The importance of UK workers knowing another language has been highlighted by an academic.
Professor James Foreman-Peck, a former Treasury economic advisor and current Cardiff University teacher, suggested the lack of language skills in the country constitutes the equivalent of up to a seven per cent tax on British exports – meaning £7.3 billion of trade was affected in 2009, according to Recruiter.
“It would be worth spending up to this sum on improving language skills if the outlay brought British proficiency to the world average by reducing language-induced trade costs,” said Professor Foreman-Peck.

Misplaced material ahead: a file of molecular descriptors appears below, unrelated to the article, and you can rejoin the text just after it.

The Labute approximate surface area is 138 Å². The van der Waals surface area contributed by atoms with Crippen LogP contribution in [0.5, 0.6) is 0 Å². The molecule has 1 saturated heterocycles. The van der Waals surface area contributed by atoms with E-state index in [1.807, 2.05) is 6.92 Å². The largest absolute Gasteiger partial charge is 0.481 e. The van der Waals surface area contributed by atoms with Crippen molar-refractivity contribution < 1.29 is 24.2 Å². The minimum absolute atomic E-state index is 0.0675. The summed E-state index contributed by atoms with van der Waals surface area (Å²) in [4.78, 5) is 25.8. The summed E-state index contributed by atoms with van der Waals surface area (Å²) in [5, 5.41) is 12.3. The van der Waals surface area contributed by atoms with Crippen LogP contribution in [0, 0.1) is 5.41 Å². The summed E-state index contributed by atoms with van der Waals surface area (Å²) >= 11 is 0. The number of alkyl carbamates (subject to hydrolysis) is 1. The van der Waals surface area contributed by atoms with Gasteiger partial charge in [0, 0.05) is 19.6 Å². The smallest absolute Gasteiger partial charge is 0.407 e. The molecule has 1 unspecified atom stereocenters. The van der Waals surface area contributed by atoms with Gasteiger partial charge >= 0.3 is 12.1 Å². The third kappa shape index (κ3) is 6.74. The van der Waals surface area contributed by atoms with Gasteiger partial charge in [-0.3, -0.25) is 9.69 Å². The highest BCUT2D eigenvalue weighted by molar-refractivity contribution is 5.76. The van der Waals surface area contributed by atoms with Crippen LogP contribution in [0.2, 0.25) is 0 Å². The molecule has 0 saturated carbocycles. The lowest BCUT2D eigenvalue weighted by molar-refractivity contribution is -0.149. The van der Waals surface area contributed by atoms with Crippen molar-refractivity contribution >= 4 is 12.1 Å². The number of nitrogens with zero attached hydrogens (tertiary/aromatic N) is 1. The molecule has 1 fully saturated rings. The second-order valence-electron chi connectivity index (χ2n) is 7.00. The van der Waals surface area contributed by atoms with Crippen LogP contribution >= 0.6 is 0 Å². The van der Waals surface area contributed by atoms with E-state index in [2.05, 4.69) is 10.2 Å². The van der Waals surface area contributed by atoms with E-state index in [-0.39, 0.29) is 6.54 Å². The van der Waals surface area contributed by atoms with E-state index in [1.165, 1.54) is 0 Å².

His remarks, made following the unveiling of a new report by the Education and Employers Taskforce (EET), could suggest that people in bilingual jobs could improve economic activity in the UK.
HR Review reported that the EET document shows how high demand is from companies for staff with foreign language skills, claiming that it gives people the edge over their rivals in the jobs market.
A European Commission study from 2006 found that the UK has the worst language skills in Europe, with this year’s exam results among young people showing the decline continues.
This negative trend started in the 1990s, but standards dropped much faster in 2004 when the government decided that a language should be an optional subject for GCSE students rather than compulsory, as it was previously.